Are the flu and pneumococcal vaccines effective in reducing the burden of respiratory infections and antimicrobial use in elderly populations? Looking to answer this question, the Indian Council of Medical Research (ICMR) – the country’s apex body for the formulation, coordination, and promotion of biomedical research — has now invited Expression of Interest from research institutions to conduct studies to evaluate the effectiveness of vaccines for flu and pneumonia in reducing infections and subsequent antimicrobial use in susceptible population.
(For top health news of the day, subscribe to our newsletter Health Matters)
The impact of vaccinating the adults against vaccine-preventable diseases in terms of health, social and economic benefits is being increasingly recognised, especially after the COVID-19 pandemic.
The population over 50 years is expected to represent 27% of the projected population in India in 2036 out of which 13% will be over 60 years.
Elderly people suffer from dual medical problems, i.e., both communicable as well as non-communicable diseases. A decline in immunity with age leads to increased risk of infections in the elderly such as pneumococcal infection, influenza, tetanus, and herpes zoster, the ICMR said.
The Council has noted that Principal Investigator must submit a comprehensive research proposal.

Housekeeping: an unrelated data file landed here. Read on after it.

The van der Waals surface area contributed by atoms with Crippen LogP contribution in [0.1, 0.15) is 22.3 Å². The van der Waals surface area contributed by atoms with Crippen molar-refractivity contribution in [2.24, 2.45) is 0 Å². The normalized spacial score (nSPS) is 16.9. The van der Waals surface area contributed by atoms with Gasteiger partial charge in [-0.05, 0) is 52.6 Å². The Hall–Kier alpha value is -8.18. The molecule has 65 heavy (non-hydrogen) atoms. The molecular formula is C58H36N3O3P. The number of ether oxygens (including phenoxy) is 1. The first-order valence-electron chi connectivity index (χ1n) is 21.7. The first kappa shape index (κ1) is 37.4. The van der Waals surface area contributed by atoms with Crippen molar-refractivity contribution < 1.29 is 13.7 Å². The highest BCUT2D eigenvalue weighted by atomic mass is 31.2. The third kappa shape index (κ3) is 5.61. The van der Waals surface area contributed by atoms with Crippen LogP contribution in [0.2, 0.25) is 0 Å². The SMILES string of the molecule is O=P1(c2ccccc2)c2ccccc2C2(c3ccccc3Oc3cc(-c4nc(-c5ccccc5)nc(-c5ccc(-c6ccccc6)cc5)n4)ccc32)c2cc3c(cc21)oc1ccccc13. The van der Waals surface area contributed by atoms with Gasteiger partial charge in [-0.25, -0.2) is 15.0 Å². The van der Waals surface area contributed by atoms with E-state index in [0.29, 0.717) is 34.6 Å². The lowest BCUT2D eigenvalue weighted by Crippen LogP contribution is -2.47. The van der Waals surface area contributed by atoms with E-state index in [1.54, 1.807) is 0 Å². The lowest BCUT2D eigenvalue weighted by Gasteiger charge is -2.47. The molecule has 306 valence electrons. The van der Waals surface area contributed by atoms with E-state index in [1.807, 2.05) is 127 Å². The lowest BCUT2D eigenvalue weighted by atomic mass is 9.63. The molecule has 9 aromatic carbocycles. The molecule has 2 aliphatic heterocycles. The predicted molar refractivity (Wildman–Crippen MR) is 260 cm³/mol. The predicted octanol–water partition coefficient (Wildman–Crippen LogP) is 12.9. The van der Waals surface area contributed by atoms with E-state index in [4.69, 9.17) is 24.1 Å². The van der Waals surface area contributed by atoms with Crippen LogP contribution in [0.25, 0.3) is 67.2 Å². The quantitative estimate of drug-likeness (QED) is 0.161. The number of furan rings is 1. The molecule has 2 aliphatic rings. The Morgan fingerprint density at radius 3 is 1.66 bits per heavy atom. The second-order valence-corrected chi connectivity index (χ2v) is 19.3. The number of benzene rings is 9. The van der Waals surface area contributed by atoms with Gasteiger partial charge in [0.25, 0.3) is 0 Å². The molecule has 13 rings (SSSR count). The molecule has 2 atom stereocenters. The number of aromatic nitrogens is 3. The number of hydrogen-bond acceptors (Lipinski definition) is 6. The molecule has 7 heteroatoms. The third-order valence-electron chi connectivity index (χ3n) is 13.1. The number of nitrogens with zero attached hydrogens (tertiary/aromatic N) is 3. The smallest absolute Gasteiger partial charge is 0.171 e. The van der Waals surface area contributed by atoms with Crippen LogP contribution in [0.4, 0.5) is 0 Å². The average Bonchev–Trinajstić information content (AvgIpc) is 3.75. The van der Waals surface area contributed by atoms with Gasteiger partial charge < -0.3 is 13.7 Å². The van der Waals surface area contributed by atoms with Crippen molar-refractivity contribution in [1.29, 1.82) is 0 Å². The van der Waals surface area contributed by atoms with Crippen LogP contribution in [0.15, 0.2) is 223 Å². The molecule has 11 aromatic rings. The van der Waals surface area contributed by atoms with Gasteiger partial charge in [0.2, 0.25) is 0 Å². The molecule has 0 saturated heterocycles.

“The study will be a prospective randomised controlled study wherein the vaccines in question will be given to the elderly adults from both rural and urban areas across different States of India,” it said.
The details of the sampling design, inclusion and exclusion criteria, process of data collection and analysis, follow-up plan and duration must be clearly mentioned in the proposal. The age group and region targeted should be mentioned along with the details of the vaccines to be used in control, the ICMR said.
The Council notes that upper respiratory tract infections are among the major causes of morbidity and mortality among the elderly and are responsible for a large number of deaths and hospitalisations.
“Influenza immunisation is associated with a decrease in antibiotic use, and pneumococcal vaccines reduce the carriage and transmission of antimicrobial-resistant strains of pneumococcus,” it said adding that there are several barriers to adult immunisation, even when available, including lower vaccine confidence, cost, lack of awareness and limited access to vaccines.
There is a national immunisation schedule for the elderly population in India till date.
Adult vaccination was highly encouraged during the pandemic and this provides an opportunity to extend the benefit of available vaccines and vaccination to adults, elderly and the at-risk populations.